In 2012, the City of Rabat was deemed a UNESCO World Heritage site making it an excellent place to launch our escapes around Morocco. To add to its charms, Rabat has a seaside location
along with a 17th-
century walled medina, the Chellah, Souk As Sebbat, Grand Mosque, and the Kasbah of the Oudaias to name some of its most well-known sites. But to my regret, I wouldn't get to enjoy any of Rabat's sights during this trip!
Our excellent accommodations in Rabat would be at the Hotel Sofitel Rabat Jardin des Roses in the Souissi section of the city. The hotel’s imposing but plain edifice belies what is found beyond its front doors. Luxurious and serene are two words that come to mind in describing it. I loved the cool white marble, water features, lanterns and candles, purple velvet benches and comfortable chairs in the lobby. While these were beautiful features, the most beautiful aspect of the hotel was the acres of gardens it so carefully maintains on its grounds.
When we arrived after our long drive from Casablanca, our tour group guide, Larbi, was already waiting for us. We liked him immediately and as the trip progressed, we would learn just how efficient, and helpful, not to mention likeable and funny, he was – a gem really! We quickly had our room assignment and key. Most of our group had arrived
earlier and in the evening we would all meet at a ‘Welcome Dinner’ at one of the hotel’s nicest restaurants, the Golden Fish, overlooking the spectacular pool.
We settled into our beautiful room on the 4th
floor, had showers and dressed for dinner, we made a point of going down early so that we could walk through the now beautifully lit gardens before dinner. The splendid, formal gardens contained many types of palms, fabulous examples of cacti, tropical plants and flowers including an abundance of Bird of Paradise, roses and other foliage I couldn't name. The gardens were symmetrically dissected by pathways and a long canal-like water feature. Well placed lights and lanterns made the gardens especially beautiful for walking when the soft evening air seemed to strip away all effects of the day’s heat.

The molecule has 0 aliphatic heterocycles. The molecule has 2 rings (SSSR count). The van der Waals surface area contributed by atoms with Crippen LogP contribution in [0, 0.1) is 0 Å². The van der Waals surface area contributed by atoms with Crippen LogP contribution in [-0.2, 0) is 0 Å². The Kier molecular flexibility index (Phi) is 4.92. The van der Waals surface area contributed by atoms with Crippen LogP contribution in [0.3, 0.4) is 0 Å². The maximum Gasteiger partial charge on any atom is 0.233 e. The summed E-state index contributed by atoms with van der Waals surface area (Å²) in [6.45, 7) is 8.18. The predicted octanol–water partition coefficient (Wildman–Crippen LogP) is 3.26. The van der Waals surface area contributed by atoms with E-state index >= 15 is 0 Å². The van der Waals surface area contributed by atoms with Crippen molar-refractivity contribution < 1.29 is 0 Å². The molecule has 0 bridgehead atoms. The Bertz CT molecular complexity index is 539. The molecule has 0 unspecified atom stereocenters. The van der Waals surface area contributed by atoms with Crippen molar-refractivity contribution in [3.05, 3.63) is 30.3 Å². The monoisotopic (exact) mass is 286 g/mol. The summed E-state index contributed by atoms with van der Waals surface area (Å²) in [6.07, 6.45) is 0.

Gathering in hotel’s lobby, our group strolled to the Golden Fish restaurant. As the Sofitel is a French company, there were of course French dishes along with other Mediterranean, European and seafood fare. It gets high marks for its cuisine and service in my view. A basket of fresh rolls was placed on our table along with a delicious black olive tapenade. Our
drink orders were taken – wine for Rick but only bottled water for me.
My dinner began with a very good Salad Niçoise with fresh greens, carrot slivers, hard boiled egg slices, olives and large chunks of fresh tuna. For my entrée I chose a baked chicken breast served on a bed of grilled vegetables with a light cream sauce on the side. Dessert was a thin slice of triple-layer chocolate mousse cake. We very much enjoyed the continental cuisine but from this point on the large majority of our meals would be traditional Moroccan fare.